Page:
The Tasting Panel magazine

January 2014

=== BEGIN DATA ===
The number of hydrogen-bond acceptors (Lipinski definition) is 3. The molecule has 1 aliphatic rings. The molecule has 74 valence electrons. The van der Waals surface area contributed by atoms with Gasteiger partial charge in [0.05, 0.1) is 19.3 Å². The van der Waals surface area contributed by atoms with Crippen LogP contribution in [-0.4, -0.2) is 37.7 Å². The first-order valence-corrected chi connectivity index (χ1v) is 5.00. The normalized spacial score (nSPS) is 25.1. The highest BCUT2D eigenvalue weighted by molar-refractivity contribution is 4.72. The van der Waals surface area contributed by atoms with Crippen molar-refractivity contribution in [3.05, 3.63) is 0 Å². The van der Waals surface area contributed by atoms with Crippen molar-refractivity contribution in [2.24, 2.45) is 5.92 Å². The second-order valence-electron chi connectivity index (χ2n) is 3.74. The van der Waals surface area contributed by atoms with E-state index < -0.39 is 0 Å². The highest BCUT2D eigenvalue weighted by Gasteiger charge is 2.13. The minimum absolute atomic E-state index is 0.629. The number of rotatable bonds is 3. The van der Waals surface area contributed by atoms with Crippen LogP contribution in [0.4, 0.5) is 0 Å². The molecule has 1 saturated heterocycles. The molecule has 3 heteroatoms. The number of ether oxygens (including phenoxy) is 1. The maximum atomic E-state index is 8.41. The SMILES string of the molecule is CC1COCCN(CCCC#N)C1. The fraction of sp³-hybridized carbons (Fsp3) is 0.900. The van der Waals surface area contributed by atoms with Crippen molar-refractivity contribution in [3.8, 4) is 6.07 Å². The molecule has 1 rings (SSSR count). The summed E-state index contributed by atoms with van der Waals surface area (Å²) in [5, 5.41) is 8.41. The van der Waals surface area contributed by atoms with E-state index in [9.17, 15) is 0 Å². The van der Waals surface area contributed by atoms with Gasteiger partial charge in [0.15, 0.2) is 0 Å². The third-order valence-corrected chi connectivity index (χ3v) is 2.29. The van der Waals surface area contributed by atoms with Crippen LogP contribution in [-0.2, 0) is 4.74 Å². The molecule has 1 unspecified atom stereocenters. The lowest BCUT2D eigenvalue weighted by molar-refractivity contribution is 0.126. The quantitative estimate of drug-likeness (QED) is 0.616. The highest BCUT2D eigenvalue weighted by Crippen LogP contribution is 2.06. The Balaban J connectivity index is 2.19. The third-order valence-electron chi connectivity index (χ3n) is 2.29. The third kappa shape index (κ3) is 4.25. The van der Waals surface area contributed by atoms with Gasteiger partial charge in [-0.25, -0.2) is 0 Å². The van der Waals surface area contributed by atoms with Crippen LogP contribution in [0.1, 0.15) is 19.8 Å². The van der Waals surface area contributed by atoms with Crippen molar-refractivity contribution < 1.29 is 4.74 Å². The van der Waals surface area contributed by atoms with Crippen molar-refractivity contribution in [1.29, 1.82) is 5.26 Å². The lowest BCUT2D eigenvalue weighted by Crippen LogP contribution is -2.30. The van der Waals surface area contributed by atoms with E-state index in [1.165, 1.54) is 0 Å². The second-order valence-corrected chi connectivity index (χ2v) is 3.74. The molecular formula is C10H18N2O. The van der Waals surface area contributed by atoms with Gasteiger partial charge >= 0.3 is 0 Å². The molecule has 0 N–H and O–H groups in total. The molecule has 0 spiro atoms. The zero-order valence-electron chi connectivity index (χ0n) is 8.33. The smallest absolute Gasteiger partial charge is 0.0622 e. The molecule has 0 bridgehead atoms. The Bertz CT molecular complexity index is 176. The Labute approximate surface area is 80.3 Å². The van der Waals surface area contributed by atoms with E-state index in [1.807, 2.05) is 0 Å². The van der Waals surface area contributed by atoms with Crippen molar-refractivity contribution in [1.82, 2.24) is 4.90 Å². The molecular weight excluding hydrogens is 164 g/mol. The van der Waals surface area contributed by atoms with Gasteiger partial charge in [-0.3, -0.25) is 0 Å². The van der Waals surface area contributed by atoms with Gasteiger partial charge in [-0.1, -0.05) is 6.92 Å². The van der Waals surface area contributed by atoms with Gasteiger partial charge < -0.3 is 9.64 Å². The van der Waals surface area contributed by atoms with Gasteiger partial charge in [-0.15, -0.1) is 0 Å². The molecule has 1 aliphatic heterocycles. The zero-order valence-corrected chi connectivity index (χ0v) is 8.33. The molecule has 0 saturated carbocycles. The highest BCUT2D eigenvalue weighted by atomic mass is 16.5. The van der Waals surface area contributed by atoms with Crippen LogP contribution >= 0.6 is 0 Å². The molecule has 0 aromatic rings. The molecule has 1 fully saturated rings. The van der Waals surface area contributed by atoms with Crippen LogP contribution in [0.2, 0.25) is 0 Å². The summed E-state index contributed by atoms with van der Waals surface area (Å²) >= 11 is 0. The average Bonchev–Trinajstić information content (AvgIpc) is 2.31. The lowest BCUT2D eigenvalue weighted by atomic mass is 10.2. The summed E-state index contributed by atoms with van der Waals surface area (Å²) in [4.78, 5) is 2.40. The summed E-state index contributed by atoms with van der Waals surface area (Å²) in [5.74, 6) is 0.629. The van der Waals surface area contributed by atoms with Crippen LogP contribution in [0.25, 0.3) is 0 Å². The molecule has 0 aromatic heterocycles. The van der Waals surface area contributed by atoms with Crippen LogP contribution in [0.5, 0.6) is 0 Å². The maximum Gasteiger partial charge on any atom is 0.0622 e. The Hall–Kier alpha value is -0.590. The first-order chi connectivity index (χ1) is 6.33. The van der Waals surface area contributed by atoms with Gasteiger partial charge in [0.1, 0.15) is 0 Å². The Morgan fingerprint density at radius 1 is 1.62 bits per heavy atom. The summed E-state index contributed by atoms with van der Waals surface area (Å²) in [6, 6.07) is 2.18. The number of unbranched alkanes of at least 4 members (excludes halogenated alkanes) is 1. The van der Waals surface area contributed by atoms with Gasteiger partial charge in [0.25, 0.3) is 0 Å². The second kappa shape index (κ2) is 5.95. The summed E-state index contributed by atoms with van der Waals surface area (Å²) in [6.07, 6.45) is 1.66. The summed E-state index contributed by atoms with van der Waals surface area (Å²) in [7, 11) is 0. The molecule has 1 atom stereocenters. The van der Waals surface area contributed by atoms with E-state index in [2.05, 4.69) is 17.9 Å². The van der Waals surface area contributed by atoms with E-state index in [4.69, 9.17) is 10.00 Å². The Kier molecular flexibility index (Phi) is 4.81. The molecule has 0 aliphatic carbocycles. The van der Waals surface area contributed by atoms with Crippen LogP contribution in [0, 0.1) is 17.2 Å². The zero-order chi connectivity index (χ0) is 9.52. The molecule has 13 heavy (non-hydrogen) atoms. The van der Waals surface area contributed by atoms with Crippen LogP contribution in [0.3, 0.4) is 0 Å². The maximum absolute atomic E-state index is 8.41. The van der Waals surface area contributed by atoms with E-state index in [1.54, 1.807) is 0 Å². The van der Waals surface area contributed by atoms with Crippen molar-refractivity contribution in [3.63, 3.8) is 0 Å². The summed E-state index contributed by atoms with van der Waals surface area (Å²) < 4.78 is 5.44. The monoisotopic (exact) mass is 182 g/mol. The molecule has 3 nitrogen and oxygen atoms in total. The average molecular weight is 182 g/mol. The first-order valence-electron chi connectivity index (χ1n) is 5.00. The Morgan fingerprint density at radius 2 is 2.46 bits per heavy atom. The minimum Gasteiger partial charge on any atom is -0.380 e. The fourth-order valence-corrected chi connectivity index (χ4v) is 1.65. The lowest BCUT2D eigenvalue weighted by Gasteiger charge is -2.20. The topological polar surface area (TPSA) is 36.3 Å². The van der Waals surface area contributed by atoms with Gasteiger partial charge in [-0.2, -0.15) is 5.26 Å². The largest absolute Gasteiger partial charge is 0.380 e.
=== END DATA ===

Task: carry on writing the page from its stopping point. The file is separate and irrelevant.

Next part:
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TINSELTOWN TASTINGS FROM BOURBON TO CHABLIS, I LIVED A DECEMBER THAT WAS FULL by Jonathan Cristaldi Frank Sinatra Jr. performing at the launch of Jack Daniel's Sinatra Select in Los Angeles. PHOTO: RICK WILLIAMS And One More for the Road . . . PHOTO COPYRIGHT SÉGUINOT-BORDET "N o, he was drinking Jack Daniels," Frank Sinatra Jr. said to me, backstage after giving a private performance for an intimate gathering at the Sunset Tower Hotel in Los Angeles. I had asked if Sinatra Sr. really drank it onstage, and to have it confirmed by Sinatra Jr. was as good as diamonds. Frank Sinatra drank and spoke onstage about Jack Daniel's so often he unknowingly became the first real brand ambassador for a spirit. To honor Old Blue Eyes' un-parched commitment to, the company has produced Jack Daniel's Sinatra Select, a special new top-shelf release ($199). Very few people were allowed into the elder Sinatra's inner circle, though one man he trusted and welcomed into his backstage dressing room was Angelo Lecchesi, a salesman who started at Jack Daniel's in 1953 and who at 93, still works there. Lechessi's relationship to the Sinatra family helped bring the Sinatra Select bottling to fruition. "After charring, the 'Sinatra Barrel' is grooved, which doubles the inside surface area, and all the wood that has been removed sits in the barrel and comes in contact with the whiskey," explains Jeff Arnett, Jack Daniel's Master Distiller. "The result is a big, bold and smooth whiskey." I asked Frank Jr. what his dad would say about this commemorative sour mash: "He'd be terribly honored, as I am, and he'd drink it with a little bit of ice and water back," he said. In 150 years only four names have graced a bottle of JD: Jack Daniel himself; Lem Motlow, Daniel's nephew, who saw the distillery through Prohibition; Angelo Lucchesi; and now Frank Sinatra. The following week brought to town Jean-François Bordet, President of the Grands Vins de Chablis and Françoise Roure, Marketing and Communication Manager of the Bureau Interprofessional des Vins de Bourgogne. Over a multi-course dinner and "Pure Chablis" pairing at Lucques on Melrose Avenue, I chatted with Bordet about the 2012 vintage, which he believes is one of the greatest vintages in decades. "No disease, no weather issues and we had a wonderful growing season," he said. Of six wines we sampled, Bordet's Domaine SéguinotBordet 2010 Chablis Premier Cru Fourchaume ($35) was a real treat—an expressive nose of lees, melons and orange blossoms leads to a fleshy wine of ripe melons, limes, more floral notes and a lengthy mineral finish. Today, Chablis accounts for 18% of the Burgundy harvest, or roughly 40 million bottles. And of the Grand Cru and Premier Cru Chablis wines, many will age 10–15+ years, with a short dormant period in between until they liven up again. Compared to other white Burgundies, Chablis prices are modest and offer superb value, especially in the $20–$45 price point. Look out for the 2012 vintage. Scan the QR code to listen to one of Frank Junior's favorite toasts! Spotlight on Undurraga's T.H. series with the Undurraga 2011 Terroir Hunter Pinot Noir, Leyda, Chile ($24.99). A rich nose of sweet red cherries and dried strawberries, red licorice and vanilla gives way to a gentle wine, round and soft with zingy acidity, showing earthier overtones along with sour cherry and vanilla notes. Only 1,460 cases produced. 102  /  the tasting panel  /  december 2013 TP0114_66-108.indd 102 12/19/13 9:48 PM

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